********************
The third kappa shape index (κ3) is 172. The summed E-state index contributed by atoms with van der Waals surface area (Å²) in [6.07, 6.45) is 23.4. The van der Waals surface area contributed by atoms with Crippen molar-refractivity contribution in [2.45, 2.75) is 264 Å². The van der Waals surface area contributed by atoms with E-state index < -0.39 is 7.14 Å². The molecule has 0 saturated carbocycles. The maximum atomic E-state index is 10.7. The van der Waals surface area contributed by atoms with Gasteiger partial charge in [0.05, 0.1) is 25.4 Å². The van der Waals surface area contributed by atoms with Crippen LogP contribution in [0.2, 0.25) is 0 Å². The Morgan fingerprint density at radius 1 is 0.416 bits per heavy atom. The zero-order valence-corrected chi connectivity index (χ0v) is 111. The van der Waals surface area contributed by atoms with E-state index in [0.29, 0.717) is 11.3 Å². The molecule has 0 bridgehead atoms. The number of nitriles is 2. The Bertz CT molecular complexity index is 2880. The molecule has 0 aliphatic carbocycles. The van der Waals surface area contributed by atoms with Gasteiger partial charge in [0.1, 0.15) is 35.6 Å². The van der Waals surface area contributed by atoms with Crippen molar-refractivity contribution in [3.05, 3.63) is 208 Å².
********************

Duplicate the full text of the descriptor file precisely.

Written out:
The third kappa shape index (κ3) is 172. The summed E-state index contributed by atoms with van der Waals surface area (Å²) in [6.07, 6.45) is 23.4. The van der Waals surface area contributed by atoms with Crippen molar-refractivity contribution in [2.45, 2.75) is 264 Å². The van der Waals surface area contributed by atoms with E-state index < -0.39 is 7.14 Å². The molecule has 0 saturated carbocycles. The maximum atomic E-state index is 10.7. The van der Waals surface area contributed by atoms with Gasteiger partial charge in [0.05, 0.1) is 25.4 Å². The van der Waals surface area contributed by atoms with Crippen LogP contribution in [0.2, 0.25) is 0 Å². The Morgan fingerprint density at radius 1 is 0.416 bits per heavy atom. The zero-order valence-corrected chi connectivity index (χ0v) is 111. The van der Waals surface area contributed by atoms with E-state index in [0.29, 0.717) is 11.3 Å². The molecule has 0 bridgehead atoms. The number of nitriles is 2. The Bertz CT molecular complexity index is 2880. The molecule has 0 aliphatic carbocycles. The van der Waals surface area contributed by atoms with Gasteiger partial charge in [0.1, 0.15) is 35.6 Å². The van der Waals surface area contributed by atoms with Crippen molar-refractivity contribution in [3.05, 3.63) is 208 Å².